[–]NakedAndBehindYou 0 points1 point  (0 children)

        Awhile back someone posted a TRP financial tip in here. It was some guy telling of how he protected his house during his divorce: years earlier, before he got married, he gave his house to a company that was owned by one of his family members. Instead of paying the mortgage himself, he technically "rented" the house from his family member's company. He would send a check every month for the mortgage amount, and the company would pay the mortgage on the house.

        When the divorce happened (something like 7 years after they married IIRC), the husband got to basically tell the wife: surprise bitch, you can't take the house because we don't even own it, we've just been renting it all along.

        [–]ChopsNZ 0 points1 point  (0 children)

        I don't think you understand the concept of 'fail safe'. I read somewhere up the thread you are from NZ.

        You need a lawyer. Take some hankies. Your Dad has essentially flushed 50K down the toilet.

        [–]_psylock 0 points1 point  (0 children)

        Or you tell him to draw up a prenup agreement before any marriage.

        [–]tenientj 0 points1 point  (0 children)

        This would not fly in court. Judge would end up restructuring so that he would end up having to pay alimony, child support and service the debt to your father.

        [–]Idontlikekarmawhores 0 points1 point  (8 children)

        Your dad is awesome but how come she gets half after two years? If they aren't married.

        [–]nubfilter 1 point2 points  (5 children)

        Some places have retarded laws

        [–]puppet22 2 points3 points  (1 child)

        Australia has the same, it's fucked

        [–]rpkarma 0 points1 point  (0 children)

        And in some cases it can be in as little as six months.

        [–]Idontlikekarmawhores 0 points1 point  (2 children)

        So he gets half of what she has too?

        [–]esco_[S] 3 points4 points  (0 children)

        yup. Two years of living together means that each person is entitled to half of what they have. Just like marriage

        [–]nubfilter 0 points1 point  (0 children)

        I have no idea about the laws where OP is located, but thats what I gather from other replies.

        [–]redpillspeeddate 1 point2 points  (1 child)

        Outside of the USA there is whats called Common Law marriage that basically occurs after 2-3 year co-habiting with a sexual relationship. Which pretty much makes it marriage right down to the split and alimony. Its much worse than the no fault, common property states like california because you actually must have a piece of paper before she gets what you worked for.

        [–]rpscrote 0 points1 point  (0 children)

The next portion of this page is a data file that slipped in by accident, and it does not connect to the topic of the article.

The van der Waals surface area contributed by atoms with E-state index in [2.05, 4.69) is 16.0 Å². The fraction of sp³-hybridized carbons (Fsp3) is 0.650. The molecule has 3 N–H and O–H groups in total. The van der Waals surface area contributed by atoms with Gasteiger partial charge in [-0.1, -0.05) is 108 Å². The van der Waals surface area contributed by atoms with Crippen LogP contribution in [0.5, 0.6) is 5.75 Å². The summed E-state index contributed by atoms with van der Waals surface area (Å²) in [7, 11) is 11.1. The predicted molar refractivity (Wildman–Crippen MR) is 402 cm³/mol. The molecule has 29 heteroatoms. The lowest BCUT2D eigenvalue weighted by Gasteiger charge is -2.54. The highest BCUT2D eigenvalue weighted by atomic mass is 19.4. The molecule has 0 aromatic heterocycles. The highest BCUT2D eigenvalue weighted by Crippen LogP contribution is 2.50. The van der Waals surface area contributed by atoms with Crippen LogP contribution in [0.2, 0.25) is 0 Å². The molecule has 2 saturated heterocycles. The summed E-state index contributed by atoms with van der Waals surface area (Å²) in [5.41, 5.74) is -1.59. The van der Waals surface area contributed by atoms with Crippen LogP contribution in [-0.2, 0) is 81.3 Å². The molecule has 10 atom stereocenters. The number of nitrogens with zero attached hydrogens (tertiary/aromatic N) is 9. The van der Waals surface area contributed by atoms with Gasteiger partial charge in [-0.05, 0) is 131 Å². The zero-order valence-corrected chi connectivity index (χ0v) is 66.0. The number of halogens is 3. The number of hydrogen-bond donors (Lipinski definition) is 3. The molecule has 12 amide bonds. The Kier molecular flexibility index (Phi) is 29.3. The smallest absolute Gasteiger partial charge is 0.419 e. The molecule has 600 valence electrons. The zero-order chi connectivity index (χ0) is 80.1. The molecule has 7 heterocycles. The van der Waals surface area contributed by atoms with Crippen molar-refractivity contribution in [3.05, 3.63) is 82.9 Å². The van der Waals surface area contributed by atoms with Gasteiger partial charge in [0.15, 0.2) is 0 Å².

a handful of US states still have it too

        [–]AlchemyPhoenix 0 points1 point  (1 child)

        Is this even legal, though? Don't you have to be a licensed financial institution to lend money with a contract to recollect with interest? Although the circumstances are different, I'm pretty sure this is legally considered loan sharking.

        [–]esco_[S] 1 point2 points  (0 children)

        loan sharking is legal in new zealand i think.

        Without giving away too much, my dad has a history in law enforcement and is an avid believer of using lawyers for contract stuff so i imagine it is legal

        [–]grewapair 0 points1 point  (0 children)

        Won't work. Has to be a fair transaction, or everyone would loan each other a penny with some horrific clause in the event of divorce. A judge will see this as an attempt to evade the divorce laws and will stick your brother alone with the onerous payments.

        And if your dad has to declare bankruptcy, his creditors will seize the loan and demand the money.

        [–]BhiQ 0 points1 point  (1 child)

        Inb4 your dad becomes a gambling addict and pulls through with debt collection to erase his debt.

        [–]Tarkusdillo -1 points0 points  (2 children)

        Brothers and friends could also do this for each other. You father is a bad ass.

        [–]esco_[S] 0 points1 point  (1 child)

        fuck letting a friend do this!

        Friends come and go

        Family is forever (or so im told(=)

        [–]Tarkusdillo -1 points0 points  (0 children)

        My family fucks each other over more than anyone I know. I deleted those toxic assholes for what? Stealing from me. and Mother has been the worst. Even before my father died she wiped out MY savings account. Have not had her on any legal or financial deal of mine for 35 years.

        Fuck Family. Biggest group of thieves and back stabbers I have ever been aware of.